The 8-core AMD processor scored 2023, and the Intel Core i9-9900K scored 2042.  

Both systems were running on strong air cooling, and we were told that the Core i9-9900K was allowed to run at its standard frequencies on an ASUS motherboard. The AMD chip, by contrast, was not running at final clocks. AMD said that both systems had identical power supplies, DRAM, SSDs, operating systems, patches, and both with a Vega 64 graphics card.

At Just Over Half The Power…?!

Also, in that same test, it showed the system level power. This includes the motherboard, DRAM, SSD, and so on. As the systems were supposedly identical, this makes the comparison CPU only. The Intel system, during Cinebench, ran at 180W. This result is in line with what we’ve seen on our systems, and sounds correct. The AMD system on the other hand was running at 130-132W.

If we take a look at our average system idle power in our own reviews which is around 55W, this would make the Intel CPU around 125W, whereas the AMD CPU would be around 75W.

AMD Benchmarks at CES 2019
AnandTech System Power Idle Power* Chip Power CB 15 MT Score
(pre-brief)
CB 15 MT Score
(on-stage)
All-Core Frequency
AMD Zen 2 130W 55W 75W 2023 2057 ?
Intel i9-9900K 180W 55W 125W 2042 2040 4.7 GHz
*A rough estimate given our previous review testing

This suggests that AMD’s new processors with the same amount of cores are offering performance parity in select benchmarks to Intel’s highest performing mainstream processor, while consuming a lot less power. Almost half as much power.

That is a powerful statement. (ed: pun not intended)

How has AMD done this? IPC or Frequency?

We know a few things about the new Zen 2 microarchitecture. We know it has an improved branch predictor unit, and improved prefetcher, better micro-op cache management, a larger micro-op cache, increased dispatch bandwidth, increased retire bandwidth, native support for 256-bit floating point math, double size FMA units, and double size load-store units. These last three parts are key elements to an FP-heavy benchmark like Cinebench, and work a lot in AMD’s favor.

As the Intel CPU was allowed to run as standard, even on the ASUS board, it should reach around 4.7 GHz on an all-core turbo. AMD’s frequencies on the processor were unknown; but also they are not final and we ‘should expect more’. Well, if the processor was only running at 75W, and they can push it another 20-30W, then there’s going to be more frequency and more performance to be had.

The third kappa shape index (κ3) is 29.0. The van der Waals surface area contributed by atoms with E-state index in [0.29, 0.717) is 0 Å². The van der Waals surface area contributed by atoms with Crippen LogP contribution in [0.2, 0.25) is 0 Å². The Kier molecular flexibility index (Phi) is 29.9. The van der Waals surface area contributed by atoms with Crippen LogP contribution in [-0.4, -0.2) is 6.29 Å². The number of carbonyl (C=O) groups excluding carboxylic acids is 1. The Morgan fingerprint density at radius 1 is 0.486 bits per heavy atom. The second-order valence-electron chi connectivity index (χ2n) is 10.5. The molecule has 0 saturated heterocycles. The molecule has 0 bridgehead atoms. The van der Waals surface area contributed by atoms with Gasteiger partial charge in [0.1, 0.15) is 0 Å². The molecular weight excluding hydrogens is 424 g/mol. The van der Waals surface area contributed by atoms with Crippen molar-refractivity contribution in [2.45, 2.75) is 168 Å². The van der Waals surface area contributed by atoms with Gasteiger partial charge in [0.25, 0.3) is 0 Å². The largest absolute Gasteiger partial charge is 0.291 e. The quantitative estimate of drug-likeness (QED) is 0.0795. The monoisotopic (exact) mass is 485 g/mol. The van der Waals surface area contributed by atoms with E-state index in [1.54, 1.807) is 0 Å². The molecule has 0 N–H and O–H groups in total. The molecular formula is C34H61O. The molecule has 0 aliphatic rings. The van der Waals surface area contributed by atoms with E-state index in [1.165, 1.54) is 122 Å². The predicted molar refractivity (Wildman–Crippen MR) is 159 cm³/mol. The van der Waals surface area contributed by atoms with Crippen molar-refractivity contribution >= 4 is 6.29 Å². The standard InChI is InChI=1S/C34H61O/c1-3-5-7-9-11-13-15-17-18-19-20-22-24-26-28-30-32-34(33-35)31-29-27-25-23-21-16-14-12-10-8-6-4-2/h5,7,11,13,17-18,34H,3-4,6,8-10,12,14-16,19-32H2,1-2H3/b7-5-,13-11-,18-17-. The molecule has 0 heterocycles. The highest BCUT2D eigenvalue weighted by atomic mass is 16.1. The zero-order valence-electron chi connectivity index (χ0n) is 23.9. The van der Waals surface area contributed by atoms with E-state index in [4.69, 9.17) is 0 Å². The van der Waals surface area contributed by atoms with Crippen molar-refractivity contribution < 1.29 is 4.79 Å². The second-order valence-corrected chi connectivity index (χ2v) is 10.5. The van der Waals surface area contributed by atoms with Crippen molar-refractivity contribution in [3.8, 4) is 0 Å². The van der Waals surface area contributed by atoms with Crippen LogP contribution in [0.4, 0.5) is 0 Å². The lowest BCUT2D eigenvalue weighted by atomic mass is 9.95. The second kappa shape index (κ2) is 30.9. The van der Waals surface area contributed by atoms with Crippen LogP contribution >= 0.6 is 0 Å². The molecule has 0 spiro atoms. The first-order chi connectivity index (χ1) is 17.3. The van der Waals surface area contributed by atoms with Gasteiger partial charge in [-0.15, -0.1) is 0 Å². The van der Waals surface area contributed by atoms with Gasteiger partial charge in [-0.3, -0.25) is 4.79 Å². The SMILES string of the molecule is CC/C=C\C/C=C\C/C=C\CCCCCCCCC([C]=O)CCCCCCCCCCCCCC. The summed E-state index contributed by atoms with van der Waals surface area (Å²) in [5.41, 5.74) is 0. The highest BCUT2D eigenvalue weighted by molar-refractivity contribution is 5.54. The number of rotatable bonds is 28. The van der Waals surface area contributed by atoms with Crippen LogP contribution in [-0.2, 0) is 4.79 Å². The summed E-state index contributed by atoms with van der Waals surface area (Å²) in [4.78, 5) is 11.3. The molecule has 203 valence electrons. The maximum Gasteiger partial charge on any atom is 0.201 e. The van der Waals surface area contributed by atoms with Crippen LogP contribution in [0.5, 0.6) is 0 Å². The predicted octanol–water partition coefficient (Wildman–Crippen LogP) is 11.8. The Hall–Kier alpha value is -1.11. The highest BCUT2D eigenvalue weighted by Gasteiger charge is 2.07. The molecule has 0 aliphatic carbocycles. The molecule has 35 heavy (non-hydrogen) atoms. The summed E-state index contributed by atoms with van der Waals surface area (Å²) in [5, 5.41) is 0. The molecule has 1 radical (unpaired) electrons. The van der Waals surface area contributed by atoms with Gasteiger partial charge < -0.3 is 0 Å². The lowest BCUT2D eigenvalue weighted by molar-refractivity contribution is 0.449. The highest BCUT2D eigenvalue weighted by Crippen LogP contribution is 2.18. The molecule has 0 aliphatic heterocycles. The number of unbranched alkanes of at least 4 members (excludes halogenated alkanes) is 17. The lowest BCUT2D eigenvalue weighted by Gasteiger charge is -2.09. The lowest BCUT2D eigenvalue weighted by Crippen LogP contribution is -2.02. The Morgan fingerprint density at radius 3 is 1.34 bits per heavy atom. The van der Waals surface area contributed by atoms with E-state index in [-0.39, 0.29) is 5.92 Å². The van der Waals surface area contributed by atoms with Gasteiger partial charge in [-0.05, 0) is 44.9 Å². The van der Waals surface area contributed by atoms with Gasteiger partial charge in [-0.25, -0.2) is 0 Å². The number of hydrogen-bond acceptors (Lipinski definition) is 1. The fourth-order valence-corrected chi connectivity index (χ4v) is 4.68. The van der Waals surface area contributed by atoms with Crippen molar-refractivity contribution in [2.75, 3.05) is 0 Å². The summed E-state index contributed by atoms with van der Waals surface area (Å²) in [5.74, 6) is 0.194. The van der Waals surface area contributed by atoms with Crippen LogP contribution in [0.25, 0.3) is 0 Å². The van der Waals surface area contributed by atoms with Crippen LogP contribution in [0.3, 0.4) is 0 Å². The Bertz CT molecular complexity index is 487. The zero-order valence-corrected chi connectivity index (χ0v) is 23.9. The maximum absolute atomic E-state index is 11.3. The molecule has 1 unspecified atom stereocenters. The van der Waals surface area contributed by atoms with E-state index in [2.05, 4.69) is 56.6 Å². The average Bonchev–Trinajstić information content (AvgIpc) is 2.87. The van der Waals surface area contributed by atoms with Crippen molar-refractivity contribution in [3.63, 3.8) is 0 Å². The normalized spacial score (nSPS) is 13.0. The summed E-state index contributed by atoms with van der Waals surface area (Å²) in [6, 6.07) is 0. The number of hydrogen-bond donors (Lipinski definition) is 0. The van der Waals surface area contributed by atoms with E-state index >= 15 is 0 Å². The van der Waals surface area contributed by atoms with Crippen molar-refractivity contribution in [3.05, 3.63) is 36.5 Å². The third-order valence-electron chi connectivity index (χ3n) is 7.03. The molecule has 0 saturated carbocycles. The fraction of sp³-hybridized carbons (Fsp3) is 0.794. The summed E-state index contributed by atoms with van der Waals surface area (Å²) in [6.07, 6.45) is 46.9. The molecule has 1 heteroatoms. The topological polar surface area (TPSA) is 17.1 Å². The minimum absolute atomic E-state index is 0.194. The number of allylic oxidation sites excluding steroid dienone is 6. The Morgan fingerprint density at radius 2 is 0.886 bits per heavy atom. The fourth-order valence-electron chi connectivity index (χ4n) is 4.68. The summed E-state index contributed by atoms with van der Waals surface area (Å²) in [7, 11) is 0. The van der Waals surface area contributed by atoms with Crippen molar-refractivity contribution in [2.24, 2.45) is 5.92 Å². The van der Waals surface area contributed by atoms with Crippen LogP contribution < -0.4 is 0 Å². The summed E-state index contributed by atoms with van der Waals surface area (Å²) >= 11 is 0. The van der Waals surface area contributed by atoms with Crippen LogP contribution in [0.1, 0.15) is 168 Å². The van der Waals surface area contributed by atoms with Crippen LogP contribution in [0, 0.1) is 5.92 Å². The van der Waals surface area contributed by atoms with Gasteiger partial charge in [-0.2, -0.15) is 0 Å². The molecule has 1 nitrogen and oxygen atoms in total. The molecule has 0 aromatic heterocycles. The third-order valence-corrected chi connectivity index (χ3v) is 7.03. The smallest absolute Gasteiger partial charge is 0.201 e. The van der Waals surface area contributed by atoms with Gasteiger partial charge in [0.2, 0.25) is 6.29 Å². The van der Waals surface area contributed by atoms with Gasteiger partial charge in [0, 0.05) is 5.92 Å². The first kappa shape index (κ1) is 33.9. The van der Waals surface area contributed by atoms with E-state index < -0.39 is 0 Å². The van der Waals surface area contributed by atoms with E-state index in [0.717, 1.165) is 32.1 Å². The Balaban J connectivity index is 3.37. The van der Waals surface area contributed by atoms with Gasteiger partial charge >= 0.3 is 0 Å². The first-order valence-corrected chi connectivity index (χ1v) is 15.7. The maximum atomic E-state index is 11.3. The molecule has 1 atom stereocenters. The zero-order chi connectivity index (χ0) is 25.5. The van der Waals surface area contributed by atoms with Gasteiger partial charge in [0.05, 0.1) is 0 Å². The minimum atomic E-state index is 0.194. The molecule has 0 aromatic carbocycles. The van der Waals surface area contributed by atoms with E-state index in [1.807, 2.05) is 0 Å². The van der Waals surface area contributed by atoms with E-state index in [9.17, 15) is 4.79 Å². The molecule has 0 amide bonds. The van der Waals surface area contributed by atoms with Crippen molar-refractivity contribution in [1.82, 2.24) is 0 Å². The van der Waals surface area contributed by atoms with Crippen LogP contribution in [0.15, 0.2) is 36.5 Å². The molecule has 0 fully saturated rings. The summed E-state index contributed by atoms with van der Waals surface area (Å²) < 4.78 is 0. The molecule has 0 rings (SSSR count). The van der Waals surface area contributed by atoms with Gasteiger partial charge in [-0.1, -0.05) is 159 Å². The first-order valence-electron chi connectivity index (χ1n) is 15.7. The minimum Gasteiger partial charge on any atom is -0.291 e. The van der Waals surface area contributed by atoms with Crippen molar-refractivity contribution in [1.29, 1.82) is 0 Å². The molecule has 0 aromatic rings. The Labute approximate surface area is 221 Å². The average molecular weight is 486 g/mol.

The one thing we don’t know is how well TSMC’s 7nm performs with respect to voltage and frequency. The only chips that currently exist on the process are smartphone chips that are under 3 GHz. There is no comparable metric – one would assume that in order to be competitive with the Core i9-9900K, the processor would have to match the all-core frequency (4.7 GHz) if it was at the same IPC.

If the CPU can't match IPC or frequency, then three things are possible:

  1. If the TSMC process can’t go that high on frequency, then AMD is ahead of Intel on IPC, which is a massive change in the ranks of modern x86 hardware.
  2. If the TSMC process can clock above 5.0 GHz, AND there is room to spare in the power budget to go even higher, then it’s going to be really funny seeing these processors complete.
  3. AMD's Hyperthreading for software such as CineBench is out of this world.

TL;DR = AMD’s 3rd Gen Ryzen Processors Are Another Step Up

When speaking with AMD, their representative said that there will be more information to follow as we get closer to launch. They’re happy for users to discuss whether it is IPC or frequency that is making AMD the winner here, and they’ll disclose more closer to the time.

Ian, I Thought You Predicted Two Chiplets?

Naturally, I assumed that AMD would be presenting a Ryzen-3000 series desktop processor with sixteen cores. For me, and a lot of others, felt like a natural progression, but here we are today with AMD only mentioning an eight core chip.

I predicted wrong, and I've lost my money (ed: in Las Vegas no less). But if we look at the processor, there’s still room for a surprise.

There’s room for a little something extra in there. There’s not much room for a little something extra, but I’m sure if AMD wanted to, there’s just enough space for another CPU chiplet (or a GPU chiplet) on this package. The question would then be around frequency and power, which are both valid.